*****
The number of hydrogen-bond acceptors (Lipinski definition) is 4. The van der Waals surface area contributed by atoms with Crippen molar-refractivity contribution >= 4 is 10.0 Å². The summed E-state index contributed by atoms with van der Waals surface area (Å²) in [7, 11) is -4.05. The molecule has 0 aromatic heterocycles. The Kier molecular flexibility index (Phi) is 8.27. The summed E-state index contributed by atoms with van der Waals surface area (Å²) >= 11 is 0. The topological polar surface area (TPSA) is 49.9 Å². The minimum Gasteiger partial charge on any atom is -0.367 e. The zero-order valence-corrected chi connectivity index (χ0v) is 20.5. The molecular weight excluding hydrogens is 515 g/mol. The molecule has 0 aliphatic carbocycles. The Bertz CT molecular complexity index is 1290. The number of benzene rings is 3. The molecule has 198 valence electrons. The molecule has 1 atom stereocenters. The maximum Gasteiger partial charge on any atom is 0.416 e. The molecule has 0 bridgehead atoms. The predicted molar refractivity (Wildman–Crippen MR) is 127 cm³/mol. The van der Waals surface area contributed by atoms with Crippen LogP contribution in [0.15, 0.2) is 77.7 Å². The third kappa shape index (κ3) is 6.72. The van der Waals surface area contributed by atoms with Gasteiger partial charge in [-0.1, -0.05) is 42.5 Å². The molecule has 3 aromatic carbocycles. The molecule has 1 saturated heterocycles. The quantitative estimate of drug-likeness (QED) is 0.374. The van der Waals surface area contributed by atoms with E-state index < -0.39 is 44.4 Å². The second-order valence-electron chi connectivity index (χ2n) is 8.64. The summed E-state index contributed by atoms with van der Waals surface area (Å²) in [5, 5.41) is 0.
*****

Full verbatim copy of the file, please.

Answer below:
The number of hydrogen-bond acceptors (Lipinski definition) is 4. The van der Waals surface area contributed by atoms with Crippen molar-refractivity contribution >= 4 is 10.0 Å². The summed E-state index contributed by atoms with van der Waals surface area (Å²) in [7, 11) is -4.05. The molecule has 0 aromatic heterocycles. The Kier molecular flexibility index (Phi) is 8.27. The summed E-state index contributed by atoms with van der Waals surface area (Å²) >= 11 is 0. The topological polar surface area (TPSA) is 49.9 Å². The minimum Gasteiger partial charge on any atom is -0.367 e. The zero-order valence-corrected chi connectivity index (χ0v) is 20.5. The molecular weight excluding hydrogens is 515 g/mol. The molecule has 0 aliphatic carbocycles. The Bertz CT molecular complexity index is 1290. The number of benzene rings is 3. The molecule has 198 valence electrons. The molecule has 1 atom stereocenters. The maximum Gasteiger partial charge on any atom is 0.416 e. The molecule has 0 bridgehead atoms. The predicted molar refractivity (Wildman–Crippen MR) is 127 cm³/mol. The van der Waals surface area contributed by atoms with Crippen LogP contribution in [0.15, 0.2) is 77.7 Å². The third kappa shape index (κ3) is 6.72. The van der Waals surface area contributed by atoms with Gasteiger partial charge in [-0.1, -0.05) is 42.5 Å². The molecule has 3 aromatic carbocycles. The molecule has 1 saturated heterocycles. The quantitative estimate of drug-likeness (QED) is 0.374. The van der Waals surface area contributed by atoms with E-state index < -0.39 is 44.4 Å². The second-order valence-electron chi connectivity index (χ2n) is 8.64. The summed E-state index contributed by atoms with van der Waals surface area (Å²) in [5, 5.41) is 0.